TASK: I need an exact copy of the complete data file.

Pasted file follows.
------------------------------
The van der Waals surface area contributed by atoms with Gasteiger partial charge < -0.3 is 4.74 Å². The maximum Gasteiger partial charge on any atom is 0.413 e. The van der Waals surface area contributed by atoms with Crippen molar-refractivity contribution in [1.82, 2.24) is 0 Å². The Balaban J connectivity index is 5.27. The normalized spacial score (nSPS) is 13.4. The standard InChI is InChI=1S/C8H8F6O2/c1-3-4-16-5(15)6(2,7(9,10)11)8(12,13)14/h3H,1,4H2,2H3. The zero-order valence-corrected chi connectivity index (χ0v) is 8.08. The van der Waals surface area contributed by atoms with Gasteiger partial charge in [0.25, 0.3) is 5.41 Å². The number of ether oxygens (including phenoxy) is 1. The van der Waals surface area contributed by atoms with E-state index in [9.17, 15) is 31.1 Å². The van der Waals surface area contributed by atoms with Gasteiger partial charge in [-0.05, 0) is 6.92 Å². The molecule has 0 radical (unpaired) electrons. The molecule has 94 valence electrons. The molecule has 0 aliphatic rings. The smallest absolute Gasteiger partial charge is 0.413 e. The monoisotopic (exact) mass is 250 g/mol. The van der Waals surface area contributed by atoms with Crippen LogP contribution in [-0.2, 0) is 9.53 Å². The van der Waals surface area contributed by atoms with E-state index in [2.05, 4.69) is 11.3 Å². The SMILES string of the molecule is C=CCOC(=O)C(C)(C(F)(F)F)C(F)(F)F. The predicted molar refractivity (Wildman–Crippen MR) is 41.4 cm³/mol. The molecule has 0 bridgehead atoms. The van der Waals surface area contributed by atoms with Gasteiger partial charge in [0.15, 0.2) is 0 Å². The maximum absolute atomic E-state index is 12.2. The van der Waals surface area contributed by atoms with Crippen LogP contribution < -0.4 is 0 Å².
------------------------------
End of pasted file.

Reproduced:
The van der Waals surface area contributed by atoms with Gasteiger partial charge < -0.3 is 4.74 Å². The maximum Gasteiger partial charge on any atom is 0.413 e. The van der Waals surface area contributed by atoms with Crippen molar-refractivity contribution in [1.82, 2.24) is 0 Å². The Balaban J connectivity index is 5.27. The normalized spacial score (nSPS) is 13.4. The standard InChI is InChI=1S/C8H8F6O2/c1-3-4-16-5(15)6(2,7(9,10)11)8(12,13)14/h3H,1,4H2,2H3. The zero-order valence-corrected chi connectivity index (χ0v) is 8.08. The van der Waals surface area contributed by atoms with Gasteiger partial charge in [0.25, 0.3) is 5.41 Å². The number of ether oxygens (including phenoxy) is 1. The van der Waals surface area contributed by atoms with E-state index in [9.17, 15) is 31.1 Å². The van der Waals surface area contributed by atoms with Gasteiger partial charge in [-0.05, 0) is 6.92 Å². The molecule has 0 radical (unpaired) electrons. The molecule has 94 valence electrons. The molecule has 0 aliphatic rings. The smallest absolute Gasteiger partial charge is 0.413 e. The monoisotopic (exact) mass is 250 g/mol. The van der Waals surface area contributed by atoms with Crippen LogP contribution in [-0.2, 0) is 9.53 Å². The van der Waals surface area contributed by atoms with E-state index in [2.05, 4.69) is 11.3 Å². The SMILES string of the molecule is C=CCOC(=O)C(C)(C(F)(F)F)C(F)(F)F. The predicted molar refractivity (Wildman–Crippen MR) is 41.4 cm³/mol. The molecule has 0 bridgehead atoms. The van der Waals surface area contributed by atoms with Gasteiger partial charge in [0.15, 0.2) is 0 Å². The maximum absolute atomic E-state index is 12.2. The van der Waals surface area contributed by atoms with Crippen LogP contribution < -0.4 is 0 Å².